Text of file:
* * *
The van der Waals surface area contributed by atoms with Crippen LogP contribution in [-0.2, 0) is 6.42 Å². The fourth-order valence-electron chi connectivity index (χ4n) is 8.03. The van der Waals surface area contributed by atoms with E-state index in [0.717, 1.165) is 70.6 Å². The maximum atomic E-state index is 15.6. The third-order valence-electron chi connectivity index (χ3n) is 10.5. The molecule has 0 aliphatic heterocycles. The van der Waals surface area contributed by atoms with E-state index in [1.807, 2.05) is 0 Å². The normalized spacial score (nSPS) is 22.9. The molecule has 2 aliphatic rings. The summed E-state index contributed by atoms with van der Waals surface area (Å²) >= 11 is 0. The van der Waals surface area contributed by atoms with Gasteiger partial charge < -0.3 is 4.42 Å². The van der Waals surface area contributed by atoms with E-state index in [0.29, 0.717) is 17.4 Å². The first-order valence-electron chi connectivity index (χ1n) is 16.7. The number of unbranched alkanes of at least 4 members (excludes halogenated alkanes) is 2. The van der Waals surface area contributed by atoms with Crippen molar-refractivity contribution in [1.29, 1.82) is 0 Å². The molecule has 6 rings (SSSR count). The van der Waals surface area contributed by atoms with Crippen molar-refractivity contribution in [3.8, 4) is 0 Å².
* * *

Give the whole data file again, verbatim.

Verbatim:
The van der Waals surface area contributed by atoms with Crippen LogP contribution in [-0.2, 0) is 6.42 Å². The fourth-order valence-electron chi connectivity index (χ4n) is 8.03. The van der Waals surface area contributed by atoms with E-state index in [0.717, 1.165) is 70.6 Å². The maximum atomic E-state index is 15.6. The third-order valence-electron chi connectivity index (χ3n) is 10.5. The molecule has 0 aliphatic heterocycles. The van der Waals surface area contributed by atoms with E-state index in [1.807, 2.05) is 0 Å². The normalized spacial score (nSPS) is 22.9. The molecule has 2 aliphatic rings. The summed E-state index contributed by atoms with van der Waals surface area (Å²) >= 11 is 0. The van der Waals surface area contributed by atoms with Gasteiger partial charge < -0.3 is 4.42 Å². The van der Waals surface area contributed by atoms with E-state index in [0.29, 0.717) is 17.4 Å². The first-order valence-electron chi connectivity index (χ1n) is 16.7. The number of unbranched alkanes of at least 4 members (excludes halogenated alkanes) is 2. The van der Waals surface area contributed by atoms with Crippen molar-refractivity contribution in [1.29, 1.82) is 0 Å². The molecule has 6 rings (SSSR count). The van der Waals surface area contributed by atoms with Crippen molar-refractivity contribution in [3.8, 4) is 0 Å².